Myanmar: Victim of Labour Trafficking Finds Victory in Chicken Farming

22nd July 2019

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A village is being transformed by a new Samaritan’s Purse livelihoods project.

The job recruiter promised Ko Eh Doh* a stable job at a construction company with a good salary. He would have to leave his home in Myanmar and travel to Bangkok, Thailand, but with limited employment options in his village, Ko Eh Doh and 12 others decided to go. The recruiter promised to take care of all their travel arrangements and documents.

In order to pay this recruiter, Ko Eh Doh borrowed money from others, giving up his land as compensation. Despite the setback, he remained hopeful about the future.

Yet, it didn’t take long for Ko Eh Doh to realize that the recruiter had taken advantage of them. The man sent them to Thailand through unsafe means, and instead of working at a construction company, they were taken to work on a fishing boat.

The work was strenuous and difficult, and after some time, Ko Eh Doh and the others could not bear it any longer. They asked their manager to send them back to the Myanmar border, but he refused.

Finally, after five months of struggling, someone helped them get to the Thailand-Myanmar border, and they were able to return to their village.

Ko Eh Doh’s home in his village in Myanmar.

Starting Over After Trafficking

Ko Eh Doh returned home with little money and without a place to call his own. Now struggling more than before he left for Bangkok, he didn’t know where to turn. Ko Eh Doh could not find a way to earn income in order to buy back his land.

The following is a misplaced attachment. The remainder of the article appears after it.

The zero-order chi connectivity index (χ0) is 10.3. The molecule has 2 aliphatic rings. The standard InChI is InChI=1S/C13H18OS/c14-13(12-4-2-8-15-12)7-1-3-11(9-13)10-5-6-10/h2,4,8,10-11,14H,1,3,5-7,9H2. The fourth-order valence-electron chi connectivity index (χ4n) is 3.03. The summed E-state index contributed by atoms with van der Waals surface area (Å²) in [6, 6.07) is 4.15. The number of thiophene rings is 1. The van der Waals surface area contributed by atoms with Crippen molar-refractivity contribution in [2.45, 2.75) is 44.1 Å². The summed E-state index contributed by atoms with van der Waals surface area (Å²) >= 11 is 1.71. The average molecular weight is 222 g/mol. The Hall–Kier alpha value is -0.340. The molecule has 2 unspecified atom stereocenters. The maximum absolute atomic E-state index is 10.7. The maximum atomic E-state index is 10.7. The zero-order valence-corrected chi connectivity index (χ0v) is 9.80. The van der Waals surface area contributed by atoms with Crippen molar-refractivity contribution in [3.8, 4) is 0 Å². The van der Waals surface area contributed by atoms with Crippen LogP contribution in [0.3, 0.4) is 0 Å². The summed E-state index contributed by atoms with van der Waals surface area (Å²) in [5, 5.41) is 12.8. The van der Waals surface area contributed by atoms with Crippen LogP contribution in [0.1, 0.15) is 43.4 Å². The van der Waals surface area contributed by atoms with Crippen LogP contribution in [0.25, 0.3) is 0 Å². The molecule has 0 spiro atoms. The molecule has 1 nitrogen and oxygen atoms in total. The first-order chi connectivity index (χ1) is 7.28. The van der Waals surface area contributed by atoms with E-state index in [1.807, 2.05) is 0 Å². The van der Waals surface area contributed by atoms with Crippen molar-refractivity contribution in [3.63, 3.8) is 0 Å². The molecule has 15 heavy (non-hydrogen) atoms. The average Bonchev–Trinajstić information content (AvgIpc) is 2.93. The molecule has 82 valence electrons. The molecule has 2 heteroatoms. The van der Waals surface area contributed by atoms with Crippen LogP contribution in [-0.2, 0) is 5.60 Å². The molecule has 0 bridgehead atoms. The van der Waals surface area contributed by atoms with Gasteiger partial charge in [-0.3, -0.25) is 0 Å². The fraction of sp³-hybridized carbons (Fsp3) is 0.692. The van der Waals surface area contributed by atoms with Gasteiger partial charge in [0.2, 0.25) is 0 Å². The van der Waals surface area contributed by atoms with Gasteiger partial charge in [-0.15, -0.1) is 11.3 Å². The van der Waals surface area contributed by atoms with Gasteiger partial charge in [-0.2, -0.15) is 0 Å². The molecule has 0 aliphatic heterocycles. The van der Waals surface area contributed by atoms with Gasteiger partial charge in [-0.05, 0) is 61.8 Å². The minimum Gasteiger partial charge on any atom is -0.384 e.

Although the situation looked grim, Ko Eh Doh connected with the Alleviating Vulnerability through Livelihoods (ALIVE) project that Samaritan’s Purse was piloting in his area. The project helps vulnerable households and trafficking survivors by offering them livelihood opportunities.

Ko Eh Doh received education on chicken rearing and financial management. He cared for his birds until they were ready to sell, and before long, he had made enough money to buy back half of his land.

Encouraged and with new determination, Ko Eh Doh continued to work hard at raising and selling chickens. A desperate situation turned into an opportunity to regain dignity and purpose, providing a way for Ko Eh Doh to support his family.

A Blessing for the Whole Community

Our ALIVE project has not only enabled Ko Eh Doh to reclaim his land, but it has also empowered him to share newfound resources and knowledge with his community.

Chicken raising is reaching both project beneficiaries and community members.

“As this is a pilot project in the area, community members are interested in the process and have started rearing chickens in the same way as project beneficiaries,” said Saw Eh Doh Soe, project coordinator.

“When people ask about the process, our beneficiaries explain it very well and they build a network with these people through their conversations about chicken rearing.”

The chicken project is mutually beneficial to both the village as a whole and to our beneficiaries. The villagers help support the beneficiaries by serving as a small market, and in turn, the villagers benefit from having a nearby source to obtain chickens. The beneficiaries also continue to assist other villagers in beginning their own chicken rearing programs.

Several households participating in this Samaritan’s Purse project are already blessing others with the fruits of their labour. Two beneficiaries chose to donate some of their chickens to a missionary family. Five beneficiaries in one village agreed to donate 10 percent of their chickens to their local church.

“I am so proud of the beneficiaries because even though they do not have much, they still have faith in God and are willing to serve as much as they can,” Saw Eh Doh Soe said. “They are sharing what God has blessed them with. This project is providing not only for their physical needs, but it is also serving as spiritual encouragement for those in need.”

*Name changed


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